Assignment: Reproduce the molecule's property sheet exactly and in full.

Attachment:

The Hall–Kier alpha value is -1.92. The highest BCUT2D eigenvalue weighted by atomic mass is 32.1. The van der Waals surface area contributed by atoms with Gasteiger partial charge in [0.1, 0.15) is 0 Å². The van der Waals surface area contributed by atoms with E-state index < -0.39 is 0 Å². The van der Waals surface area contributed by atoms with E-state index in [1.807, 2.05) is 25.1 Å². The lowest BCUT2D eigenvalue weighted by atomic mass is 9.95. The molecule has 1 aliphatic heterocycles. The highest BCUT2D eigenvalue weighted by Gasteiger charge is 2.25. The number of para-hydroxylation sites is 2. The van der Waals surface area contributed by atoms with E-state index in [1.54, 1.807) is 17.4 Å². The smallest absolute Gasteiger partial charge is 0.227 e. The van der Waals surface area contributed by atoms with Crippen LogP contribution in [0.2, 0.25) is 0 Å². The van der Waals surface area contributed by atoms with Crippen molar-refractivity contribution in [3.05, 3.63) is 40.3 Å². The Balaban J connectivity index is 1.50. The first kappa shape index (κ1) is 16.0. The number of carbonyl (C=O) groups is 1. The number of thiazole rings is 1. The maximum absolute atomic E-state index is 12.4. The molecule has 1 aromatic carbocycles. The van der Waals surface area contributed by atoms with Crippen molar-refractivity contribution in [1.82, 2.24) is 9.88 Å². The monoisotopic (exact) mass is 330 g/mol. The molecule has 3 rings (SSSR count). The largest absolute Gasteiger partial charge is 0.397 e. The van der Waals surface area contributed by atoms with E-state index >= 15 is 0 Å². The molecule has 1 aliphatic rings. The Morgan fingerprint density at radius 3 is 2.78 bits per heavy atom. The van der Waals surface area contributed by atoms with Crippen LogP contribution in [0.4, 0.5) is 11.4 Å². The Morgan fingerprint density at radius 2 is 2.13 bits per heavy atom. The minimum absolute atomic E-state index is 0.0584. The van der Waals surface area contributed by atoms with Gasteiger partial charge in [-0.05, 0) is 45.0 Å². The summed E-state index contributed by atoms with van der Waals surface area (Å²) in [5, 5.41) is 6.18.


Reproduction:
The Hall–Kier alpha value is -1.92. The highest BCUT2D eigenvalue weighted by atomic mass is 32.1. The van der Waals surface area contributed by atoms with Gasteiger partial charge in [0.1, 0.15) is 0 Å². The van der Waals surface area contributed by atoms with E-state index < -0.39 is 0 Å². The van der Waals surface area contributed by atoms with E-state index in [1.807, 2.05) is 25.1 Å². The lowest BCUT2D eigenvalue weighted by atomic mass is 9.95. The molecule has 1 aliphatic heterocycles. The highest BCUT2D eigenvalue weighted by Gasteiger charge is 2.25. The number of para-hydroxylation sites is 2. The van der Waals surface area contributed by atoms with E-state index in [1.54, 1.807) is 17.4 Å². The smallest absolute Gasteiger partial charge is 0.227 e. The van der Waals surface area contributed by atoms with Crippen LogP contribution in [0.2, 0.25) is 0 Å². The van der Waals surface area contributed by atoms with Crippen molar-refractivity contribution in [3.05, 3.63) is 40.3 Å². The Balaban J connectivity index is 1.50. The first kappa shape index (κ1) is 16.0. The number of carbonyl (C=O) groups is 1. The number of thiazole rings is 1. The maximum absolute atomic E-state index is 12.4. The molecule has 1 aromatic carbocycles. The van der Waals surface area contributed by atoms with Crippen molar-refractivity contribution in [1.82, 2.24) is 9.88 Å². The monoisotopic (exact) mass is 330 g/mol. The molecule has 3 rings (SSSR count). The largest absolute Gasteiger partial charge is 0.397 e. The van der Waals surface area contributed by atoms with E-state index >= 15 is 0 Å². The molecule has 1 aliphatic rings. The Morgan fingerprint density at radius 3 is 2.78 bits per heavy atom. The van der Waals surface area contributed by atoms with Crippen LogP contribution in [0.4, 0.5) is 11.4 Å². The Morgan fingerprint density at radius 2 is 2.13 bits per heavy atom. The minimum absolute atomic E-state index is 0.0584. The van der Waals surface area contributed by atoms with Gasteiger partial charge in [-0.05, 0) is 45.0 Å². The summed E-state index contributed by atoms with van der Waals surface area (Å²) in [5, 5.41) is 6.18.